So, while his teammates dispersed and returned to their hometowns and families and girlfriends after the Colts season, Cholach is spending the summer with his billet family in Barrie and continuing to sculpt his six-foot-four, 200-pound body into one he hopes will one day be prepared for the rigours of the NHL. Instead of being with his family and friends at the end of June, he’ll be celebrating his 19th birthday by texting his parents and two childhood friends who are in the Ukraine military.
The Golden Knights’ development camp in July will be a welcome distraction, but it will be a long and uncertain four months before training camps open in September. Billet families receive a stipend and four season tickets in return for putting up junior hockey players, but that obligation ends once the season is over. When Cholach didn’t have a home for the summer, though, his billets stepped up without hesitation.
“There was one night at the dinner table, he was almost in tears and he said, ‘Thank you for letting me stay here,’” said billet mother Melanie Linseman who, with husband Kevin, housed Cholach and teammate Jacob Frasca this season. “And we were like, ‘Oh my gosh, of course.’ After the season, the assistant general manager (Rob Stewart) said ‘Of course, we’ll pay you for this,’ and we were like ‘Dude, we’re not expecting payment.’ This is an exceptional situation and we’ll do what we can. That is the least of our worries at the moment.”
By all accounts, Cholach the person is very much like Cholach the hockey player: stoic and even-keeled, not ruled by emotion. He has deep brown eyes and laughs easily. His English is excellent. He spent much of the first part of the invasion obsessed with following the happenings in his homeland, checking his phone between periods during games. “I was 24/7 on my phone, watching the news and everything,” he said. “It was really hard. It just sits deep in me. I just keep it deep.”
Cholach has conditioned himself to spend less time on his phone because it can be so stressful. His billet roommate, Frasca, said that as news of the war was looming, Cholach would joke about it because like so many others he never thought Russia would actually invade. But once the war began, Frasca noticed that Cholach was spending more time in his room and increasingly distracted.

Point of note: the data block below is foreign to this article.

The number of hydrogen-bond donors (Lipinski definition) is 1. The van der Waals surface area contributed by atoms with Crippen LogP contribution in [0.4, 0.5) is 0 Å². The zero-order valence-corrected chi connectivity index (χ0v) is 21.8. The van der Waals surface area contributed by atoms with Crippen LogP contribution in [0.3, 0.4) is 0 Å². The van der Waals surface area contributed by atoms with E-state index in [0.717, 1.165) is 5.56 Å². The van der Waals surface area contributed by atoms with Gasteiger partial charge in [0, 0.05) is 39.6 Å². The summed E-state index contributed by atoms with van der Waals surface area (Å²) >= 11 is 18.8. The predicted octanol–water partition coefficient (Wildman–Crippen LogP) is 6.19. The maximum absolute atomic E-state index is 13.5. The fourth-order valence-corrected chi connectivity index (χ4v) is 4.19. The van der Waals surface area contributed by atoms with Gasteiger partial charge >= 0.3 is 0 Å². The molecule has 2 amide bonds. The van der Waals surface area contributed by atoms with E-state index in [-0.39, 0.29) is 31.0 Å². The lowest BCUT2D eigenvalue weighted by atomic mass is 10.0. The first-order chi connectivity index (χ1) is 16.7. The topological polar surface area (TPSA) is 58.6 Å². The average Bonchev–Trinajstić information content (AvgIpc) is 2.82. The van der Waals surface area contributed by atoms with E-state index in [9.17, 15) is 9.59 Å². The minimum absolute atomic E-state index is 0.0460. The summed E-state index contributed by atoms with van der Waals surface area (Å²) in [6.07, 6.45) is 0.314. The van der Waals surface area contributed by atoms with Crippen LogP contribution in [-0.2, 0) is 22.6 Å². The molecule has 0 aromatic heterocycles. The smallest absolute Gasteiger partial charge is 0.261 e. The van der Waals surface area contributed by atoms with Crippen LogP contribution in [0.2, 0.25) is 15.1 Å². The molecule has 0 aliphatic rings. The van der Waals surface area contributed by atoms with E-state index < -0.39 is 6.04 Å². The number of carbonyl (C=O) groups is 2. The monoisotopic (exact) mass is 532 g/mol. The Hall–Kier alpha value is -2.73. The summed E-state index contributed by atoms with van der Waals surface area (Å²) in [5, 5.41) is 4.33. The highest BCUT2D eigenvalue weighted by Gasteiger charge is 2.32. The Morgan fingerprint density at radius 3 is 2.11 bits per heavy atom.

When the subject comes up at home, Linseman watches for Cholach’s body language and is quick to change the subject. On one occasion, Cholach scrolled through his phone, showing Frasca pictures of his family and friends and he got emotional. “It hit him really hard,” Frasca said. “We tried to distract him as much as we could. It was tough for him, and it was tough for us to watch him go through it. Sometimes he’d take out his phone and I’d have to say, ‘Man, just put it away. Don’t think about that right now.’”
There are no guarantees Cholach will ever play in the NHL, but he has an array of tools that could make him a serviceable fifth or sixth defenceman for a long time. The Golden Knights check in on him every week, and the Colts are firmly in his corner.
His future on the ice, though, is much clearer than his future off it. Cholach has no idea when he’ll see his family again, when he’ll be able to return home to pet his dog and see his friends. And with his two friends in the military, one of them on the front lines in Kyiv, there are obviously no guarantees for their safety.
“I don’t see it’s going to end soon,” he said. “I don’t think (Russia) will just stop. They went all-in, but I don’t think it will end soon. It’s so stupid. Deaths for nothing. It’s really sad.”